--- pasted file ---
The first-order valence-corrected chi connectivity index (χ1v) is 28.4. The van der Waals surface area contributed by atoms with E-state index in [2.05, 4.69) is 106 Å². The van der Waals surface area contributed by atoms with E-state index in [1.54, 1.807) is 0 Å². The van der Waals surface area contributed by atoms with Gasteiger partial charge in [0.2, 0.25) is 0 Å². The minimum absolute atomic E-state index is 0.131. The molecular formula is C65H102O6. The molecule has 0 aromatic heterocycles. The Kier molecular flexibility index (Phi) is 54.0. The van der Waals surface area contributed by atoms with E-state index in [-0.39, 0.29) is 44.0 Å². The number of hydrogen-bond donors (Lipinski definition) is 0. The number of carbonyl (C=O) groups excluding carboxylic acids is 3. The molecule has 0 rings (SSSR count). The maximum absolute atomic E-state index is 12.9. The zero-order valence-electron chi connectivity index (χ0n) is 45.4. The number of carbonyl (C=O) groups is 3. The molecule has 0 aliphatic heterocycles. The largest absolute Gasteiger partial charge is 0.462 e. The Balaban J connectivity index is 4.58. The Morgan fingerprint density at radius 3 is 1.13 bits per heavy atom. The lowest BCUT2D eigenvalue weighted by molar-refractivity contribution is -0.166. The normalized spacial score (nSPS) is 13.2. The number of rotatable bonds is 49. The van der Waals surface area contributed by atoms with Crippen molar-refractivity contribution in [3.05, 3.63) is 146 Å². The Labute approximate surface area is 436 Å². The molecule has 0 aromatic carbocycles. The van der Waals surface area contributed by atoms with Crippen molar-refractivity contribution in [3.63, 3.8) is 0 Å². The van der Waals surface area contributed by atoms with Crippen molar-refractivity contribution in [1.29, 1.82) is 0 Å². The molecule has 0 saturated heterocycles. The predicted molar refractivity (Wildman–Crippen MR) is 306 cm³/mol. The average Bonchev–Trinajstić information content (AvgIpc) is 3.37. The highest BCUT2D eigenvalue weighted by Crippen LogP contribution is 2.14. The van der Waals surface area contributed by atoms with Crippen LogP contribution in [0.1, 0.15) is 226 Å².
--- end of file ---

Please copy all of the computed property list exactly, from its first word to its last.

The first-order valence-corrected chi connectivity index (χ1v) is 28.4. The van der Waals surface area contributed by atoms with E-state index in [2.05, 4.69) is 106 Å². The van der Waals surface area contributed by atoms with E-state index in [1.54, 1.807) is 0 Å². The van der Waals surface area contributed by atoms with Gasteiger partial charge in [0.2, 0.25) is 0 Å². The minimum absolute atomic E-state index is 0.131. The molecular formula is C65H102O6. The molecule has 0 aromatic heterocycles. The Kier molecular flexibility index (Phi) is 54.0. The van der Waals surface area contributed by atoms with E-state index in [-0.39, 0.29) is 44.0 Å². The number of hydrogen-bond donors (Lipinski definition) is 0. The number of carbonyl (C=O) groups excluding carboxylic acids is 3. The molecule has 0 rings (SSSR count). The maximum absolute atomic E-state index is 12.9. The zero-order valence-electron chi connectivity index (χ0n) is 45.4. The number of carbonyl (C=O) groups is 3. The molecule has 0 aliphatic heterocycles. The largest absolute Gasteiger partial charge is 0.462 e. The Balaban J connectivity index is 4.58. The Morgan fingerprint density at radius 3 is 1.13 bits per heavy atom. The lowest BCUT2D eigenvalue weighted by molar-refractivity contribution is -0.166. The normalized spacial score (nSPS) is 13.2. The number of rotatable bonds is 49. The van der Waals surface area contributed by atoms with Crippen molar-refractivity contribution in [3.05, 3.63) is 146 Å². The Labute approximate surface area is 436 Å². The molecule has 0 aromatic carbocycles. The van der Waals surface area contributed by atoms with Crippen molar-refractivity contribution in [3.63, 3.8) is 0 Å². The van der Waals surface area contributed by atoms with Crippen molar-refractivity contribution in [1.29, 1.82) is 0 Å². The molecule has 0 saturated heterocycles. The predicted molar refractivity (Wildman–Crippen MR) is 306 cm³/mol. The average Bonchev–Trinajstić information content (AvgIpc) is 3.37. The highest BCUT2D eigenvalue weighted by Crippen LogP contribution is 2.14. The van der Waals surface area contributed by atoms with Crippen LogP contribution in [0.1, 0.15) is 226 Å².